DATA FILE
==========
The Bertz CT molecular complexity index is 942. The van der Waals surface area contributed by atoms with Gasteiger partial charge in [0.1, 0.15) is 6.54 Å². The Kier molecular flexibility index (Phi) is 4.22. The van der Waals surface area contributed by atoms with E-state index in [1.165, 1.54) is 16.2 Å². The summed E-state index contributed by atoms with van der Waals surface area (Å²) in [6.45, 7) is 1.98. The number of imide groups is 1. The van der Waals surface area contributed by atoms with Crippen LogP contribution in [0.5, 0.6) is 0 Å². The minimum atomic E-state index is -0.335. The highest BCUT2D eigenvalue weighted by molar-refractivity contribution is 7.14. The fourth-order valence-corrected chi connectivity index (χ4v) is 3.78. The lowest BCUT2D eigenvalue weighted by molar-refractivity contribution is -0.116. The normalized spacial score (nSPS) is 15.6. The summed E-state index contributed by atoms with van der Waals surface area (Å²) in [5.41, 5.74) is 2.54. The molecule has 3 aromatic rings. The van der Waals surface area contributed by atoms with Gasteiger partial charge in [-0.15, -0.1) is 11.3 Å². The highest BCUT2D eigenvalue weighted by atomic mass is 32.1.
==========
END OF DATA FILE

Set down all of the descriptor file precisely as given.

The Bertz CT molecular complexity index is 942. The van der Waals surface area contributed by atoms with Gasteiger partial charge in [0.1, 0.15) is 6.54 Å². The Kier molecular flexibility index (Phi) is 4.22. The van der Waals surface area contributed by atoms with E-state index in [1.165, 1.54) is 16.2 Å². The summed E-state index contributed by atoms with van der Waals surface area (Å²) in [6.45, 7) is 1.98. The number of imide groups is 1. The van der Waals surface area contributed by atoms with Crippen LogP contribution in [0.5, 0.6) is 0 Å². The minimum atomic E-state index is -0.335. The highest BCUT2D eigenvalue weighted by molar-refractivity contribution is 7.14. The fourth-order valence-corrected chi connectivity index (χ4v) is 3.78. The lowest BCUT2D eigenvalue weighted by molar-refractivity contribution is -0.116. The normalized spacial score (nSPS) is 15.6. The summed E-state index contributed by atoms with van der Waals surface area (Å²) in [5.41, 5.74) is 2.54. The molecule has 3 aromatic rings. The van der Waals surface area contributed by atoms with Gasteiger partial charge in [-0.15, -0.1) is 11.3 Å². The highest BCUT2D eigenvalue weighted by atomic mass is 32.1.